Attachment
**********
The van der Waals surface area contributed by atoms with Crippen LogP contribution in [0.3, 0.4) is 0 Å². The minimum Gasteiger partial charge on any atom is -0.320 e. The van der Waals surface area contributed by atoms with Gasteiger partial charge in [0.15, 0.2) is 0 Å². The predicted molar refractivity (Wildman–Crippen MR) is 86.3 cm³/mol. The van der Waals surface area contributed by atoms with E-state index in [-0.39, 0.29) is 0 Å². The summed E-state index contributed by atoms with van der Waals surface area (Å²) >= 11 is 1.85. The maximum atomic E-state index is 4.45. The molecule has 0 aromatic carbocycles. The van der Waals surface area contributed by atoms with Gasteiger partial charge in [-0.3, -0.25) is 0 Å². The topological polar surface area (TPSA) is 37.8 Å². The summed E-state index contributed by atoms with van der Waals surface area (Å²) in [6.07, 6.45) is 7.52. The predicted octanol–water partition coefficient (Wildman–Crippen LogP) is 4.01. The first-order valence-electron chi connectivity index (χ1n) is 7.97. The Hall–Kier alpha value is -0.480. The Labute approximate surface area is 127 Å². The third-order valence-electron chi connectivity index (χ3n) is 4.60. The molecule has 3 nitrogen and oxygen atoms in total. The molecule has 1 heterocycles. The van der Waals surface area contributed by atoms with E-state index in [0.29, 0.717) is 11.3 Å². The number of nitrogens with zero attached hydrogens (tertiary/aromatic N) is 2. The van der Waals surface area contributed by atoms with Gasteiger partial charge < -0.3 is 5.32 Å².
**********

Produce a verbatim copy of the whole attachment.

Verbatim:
The van der Waals surface area contributed by atoms with Crippen LogP contribution in [0.3, 0.4) is 0 Å². The minimum Gasteiger partial charge on any atom is -0.320 e. The van der Waals surface area contributed by atoms with Gasteiger partial charge in [0.15, 0.2) is 0 Å². The predicted molar refractivity (Wildman–Crippen MR) is 86.3 cm³/mol. The van der Waals surface area contributed by atoms with E-state index in [-0.39, 0.29) is 0 Å². The summed E-state index contributed by atoms with van der Waals surface area (Å²) >= 11 is 1.85. The maximum atomic E-state index is 4.45. The molecule has 0 aromatic carbocycles. The van der Waals surface area contributed by atoms with Gasteiger partial charge in [-0.3, -0.25) is 0 Å². The topological polar surface area (TPSA) is 37.8 Å². The summed E-state index contributed by atoms with van der Waals surface area (Å²) in [6.07, 6.45) is 7.52. The predicted octanol–water partition coefficient (Wildman–Crippen LogP) is 4.01. The first-order valence-electron chi connectivity index (χ1n) is 7.97. The Hall–Kier alpha value is -0.480. The Labute approximate surface area is 127 Å². The third-order valence-electron chi connectivity index (χ3n) is 4.60. The molecule has 3 nitrogen and oxygen atoms in total. The molecule has 1 heterocycles. The van der Waals surface area contributed by atoms with E-state index in [0.29, 0.717) is 11.3 Å². The number of nitrogens with zero attached hydrogens (tertiary/aromatic N) is 2. The van der Waals surface area contributed by atoms with Gasteiger partial charge < -0.3 is 5.32 Å².